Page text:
My favorite saturated fat

Are you eating it?

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My favorite saturated fat

Some people say that I am obsessed with fats – guilty as charged!

Really though I’m obsessed with feeling great, being healthy and living a long and happy life.

What I found is that the type of fats that we consume play an extremely important role in all of this.

As I have outlined over the years, research shows that the stable, non-reactive saturated fats are best for human health.

This is entirely contrary to what we have been told by official “nutritional experts.”

The people who want to sell us waste grain and fish oils…

…the precise oils which are identified in scientific research as being the major drivers of nutritional disease.

But once we understand that it’s the saturated fats that are more beneficial for health, the question is – are they all the same?

No, they’re not. Some saturated fats are more beneficial than others.

This is good news for lovers of beef and chocolate.

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The human research was carried out at Maastricht University Medical Center in The Netherlands. The paper was published in the European Journal of Nutrition.

The researchers compared metabolic effects of 2 common dietary saturated fats.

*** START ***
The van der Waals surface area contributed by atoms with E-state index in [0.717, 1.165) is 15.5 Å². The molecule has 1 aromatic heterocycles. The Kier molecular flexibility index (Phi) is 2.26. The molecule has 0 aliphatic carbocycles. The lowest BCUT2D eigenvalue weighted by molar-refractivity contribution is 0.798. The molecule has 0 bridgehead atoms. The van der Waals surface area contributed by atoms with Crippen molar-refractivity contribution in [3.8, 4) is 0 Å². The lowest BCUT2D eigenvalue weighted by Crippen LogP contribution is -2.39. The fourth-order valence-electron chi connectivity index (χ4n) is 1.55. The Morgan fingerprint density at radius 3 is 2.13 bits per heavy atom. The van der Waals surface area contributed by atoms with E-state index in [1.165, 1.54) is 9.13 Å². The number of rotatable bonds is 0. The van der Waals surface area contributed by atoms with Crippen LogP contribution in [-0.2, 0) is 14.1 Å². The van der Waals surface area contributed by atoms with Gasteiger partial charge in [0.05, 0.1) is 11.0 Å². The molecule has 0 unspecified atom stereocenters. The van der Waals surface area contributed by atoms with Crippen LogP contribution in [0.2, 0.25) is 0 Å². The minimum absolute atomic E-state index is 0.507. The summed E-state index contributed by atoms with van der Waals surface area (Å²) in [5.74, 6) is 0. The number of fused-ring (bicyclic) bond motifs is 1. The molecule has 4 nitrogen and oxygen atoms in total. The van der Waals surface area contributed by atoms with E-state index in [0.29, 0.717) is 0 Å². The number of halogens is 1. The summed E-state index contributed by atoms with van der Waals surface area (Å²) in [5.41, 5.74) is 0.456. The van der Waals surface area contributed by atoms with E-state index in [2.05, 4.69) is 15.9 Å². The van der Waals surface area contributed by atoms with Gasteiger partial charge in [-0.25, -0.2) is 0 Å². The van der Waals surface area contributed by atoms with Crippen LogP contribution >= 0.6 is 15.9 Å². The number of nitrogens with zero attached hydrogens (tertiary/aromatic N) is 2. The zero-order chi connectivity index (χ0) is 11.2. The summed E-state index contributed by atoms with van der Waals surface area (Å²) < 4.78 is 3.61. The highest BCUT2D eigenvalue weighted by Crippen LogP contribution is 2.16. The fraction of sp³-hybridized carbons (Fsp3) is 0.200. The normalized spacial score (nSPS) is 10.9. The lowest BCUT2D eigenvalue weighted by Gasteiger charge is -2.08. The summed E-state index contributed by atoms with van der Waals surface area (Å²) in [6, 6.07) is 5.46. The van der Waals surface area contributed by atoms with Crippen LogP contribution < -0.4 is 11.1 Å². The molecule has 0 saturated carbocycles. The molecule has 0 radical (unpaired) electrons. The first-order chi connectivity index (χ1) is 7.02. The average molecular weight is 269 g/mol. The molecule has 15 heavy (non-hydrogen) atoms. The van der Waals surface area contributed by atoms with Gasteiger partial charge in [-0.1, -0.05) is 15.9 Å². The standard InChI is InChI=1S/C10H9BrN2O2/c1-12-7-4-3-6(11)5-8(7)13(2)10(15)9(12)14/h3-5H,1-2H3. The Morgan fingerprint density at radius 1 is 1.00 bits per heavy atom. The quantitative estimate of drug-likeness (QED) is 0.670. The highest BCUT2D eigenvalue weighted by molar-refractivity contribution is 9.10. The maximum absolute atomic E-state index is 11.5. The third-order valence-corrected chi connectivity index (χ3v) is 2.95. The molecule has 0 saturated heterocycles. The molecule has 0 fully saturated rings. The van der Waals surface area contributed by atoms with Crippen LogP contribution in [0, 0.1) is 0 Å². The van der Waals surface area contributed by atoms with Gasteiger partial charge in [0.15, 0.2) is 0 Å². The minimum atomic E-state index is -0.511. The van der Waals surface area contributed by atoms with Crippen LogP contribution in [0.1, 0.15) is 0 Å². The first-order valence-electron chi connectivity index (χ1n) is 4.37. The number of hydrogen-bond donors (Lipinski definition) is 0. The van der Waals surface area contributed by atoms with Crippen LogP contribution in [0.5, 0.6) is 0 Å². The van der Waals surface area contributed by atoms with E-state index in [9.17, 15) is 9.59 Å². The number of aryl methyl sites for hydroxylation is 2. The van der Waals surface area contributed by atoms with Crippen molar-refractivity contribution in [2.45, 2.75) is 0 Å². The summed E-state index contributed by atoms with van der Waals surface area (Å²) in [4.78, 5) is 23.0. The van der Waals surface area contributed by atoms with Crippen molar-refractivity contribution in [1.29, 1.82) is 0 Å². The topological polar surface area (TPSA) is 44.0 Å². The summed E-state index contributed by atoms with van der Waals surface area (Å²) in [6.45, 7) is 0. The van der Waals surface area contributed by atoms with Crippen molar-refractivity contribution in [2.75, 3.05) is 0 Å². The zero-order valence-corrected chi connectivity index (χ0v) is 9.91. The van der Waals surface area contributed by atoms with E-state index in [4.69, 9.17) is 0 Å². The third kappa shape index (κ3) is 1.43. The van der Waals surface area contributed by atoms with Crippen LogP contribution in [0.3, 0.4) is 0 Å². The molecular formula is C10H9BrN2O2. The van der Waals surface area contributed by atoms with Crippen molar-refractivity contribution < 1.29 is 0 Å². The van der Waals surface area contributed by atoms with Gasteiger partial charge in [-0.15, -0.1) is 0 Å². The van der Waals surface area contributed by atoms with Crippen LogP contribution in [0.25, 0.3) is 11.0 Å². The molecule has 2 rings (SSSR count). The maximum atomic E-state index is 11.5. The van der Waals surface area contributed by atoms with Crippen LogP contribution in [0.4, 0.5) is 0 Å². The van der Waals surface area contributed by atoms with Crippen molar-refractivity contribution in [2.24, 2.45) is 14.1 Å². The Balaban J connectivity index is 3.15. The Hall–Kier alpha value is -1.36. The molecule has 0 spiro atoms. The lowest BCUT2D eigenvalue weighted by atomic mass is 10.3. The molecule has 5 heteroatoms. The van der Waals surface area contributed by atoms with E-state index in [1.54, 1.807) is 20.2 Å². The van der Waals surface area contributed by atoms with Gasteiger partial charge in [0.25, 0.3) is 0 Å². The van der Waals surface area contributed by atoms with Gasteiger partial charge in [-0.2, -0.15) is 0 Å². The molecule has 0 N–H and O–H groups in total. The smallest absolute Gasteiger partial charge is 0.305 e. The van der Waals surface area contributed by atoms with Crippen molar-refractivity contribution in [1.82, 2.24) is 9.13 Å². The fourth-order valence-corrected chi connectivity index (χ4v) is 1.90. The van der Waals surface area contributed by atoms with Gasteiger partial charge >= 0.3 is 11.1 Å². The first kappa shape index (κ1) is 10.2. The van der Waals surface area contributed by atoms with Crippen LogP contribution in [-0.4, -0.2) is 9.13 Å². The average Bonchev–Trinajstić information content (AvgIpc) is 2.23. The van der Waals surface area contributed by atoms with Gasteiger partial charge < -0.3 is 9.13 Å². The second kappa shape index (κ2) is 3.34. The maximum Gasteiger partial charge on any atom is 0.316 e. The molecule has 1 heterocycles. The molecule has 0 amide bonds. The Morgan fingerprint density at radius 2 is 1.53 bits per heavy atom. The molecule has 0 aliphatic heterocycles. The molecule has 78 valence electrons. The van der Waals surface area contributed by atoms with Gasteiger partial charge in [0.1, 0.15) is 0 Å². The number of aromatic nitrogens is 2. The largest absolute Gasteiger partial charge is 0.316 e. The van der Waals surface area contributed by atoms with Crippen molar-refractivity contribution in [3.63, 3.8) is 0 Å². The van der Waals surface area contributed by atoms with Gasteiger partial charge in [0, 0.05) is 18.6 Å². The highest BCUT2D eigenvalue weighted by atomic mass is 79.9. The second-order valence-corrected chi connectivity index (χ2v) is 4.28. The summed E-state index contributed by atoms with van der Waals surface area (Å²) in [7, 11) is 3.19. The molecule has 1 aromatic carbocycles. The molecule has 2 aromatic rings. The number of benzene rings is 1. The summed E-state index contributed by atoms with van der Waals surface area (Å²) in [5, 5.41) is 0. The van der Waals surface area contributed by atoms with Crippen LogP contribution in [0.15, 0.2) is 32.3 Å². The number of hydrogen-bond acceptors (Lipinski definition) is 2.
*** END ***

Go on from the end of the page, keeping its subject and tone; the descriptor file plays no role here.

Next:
They looked at palmitic acid which is found in dairy, meat, cocoa butter, and olive oil.

Palmitic acid was compared against stearic acid which is also found in dairy, but is found in much higher amounts in beef fat and cocoa fat.

The researchers were aware that these fats have different effects on lipoproteins – proteins which bind fats in the blood.

They were interested in different effects of these fats on blood sugar and blood lipids after meals.

“Palmitic and stearic acids have different effects on fasting serum lipoproteins. However, the effects on postprandial lipemia and glycemia are less clear.”

Lipemia is abnormally high levels of fats in the blood.

Researchers normally focus on triglycerides…

…but there are far more dangerous blood fats called free fatty acids which these researchers also tested.

Lipemia – particularly elevated free fatty acids…

…is often seen in people with diabetes, kidney failure, hypothyroidism, pancreas problems, liver problems, and alcoholism.

In fact, the elevated free fatty acids play a major role in causing many of these diseases.

The researchers recruited over 30 people for their experiment.

The participants were randomly split into 2 groups – a group fed a high stearic acid diet, and a group fed a diet high in palmitic acid.

“In a randomized, crossover study, 32 participants followed 4-week diets rich in palmitic or stearic acids.”

The researchers then carried out tests on the participants which involved feeding them a high-fat meal…

…and then looking to see what was going on in their blood in the hours after consuming that meal.

The experiment was then repeated a few hours later – because different things may occur during the second meal versus the first.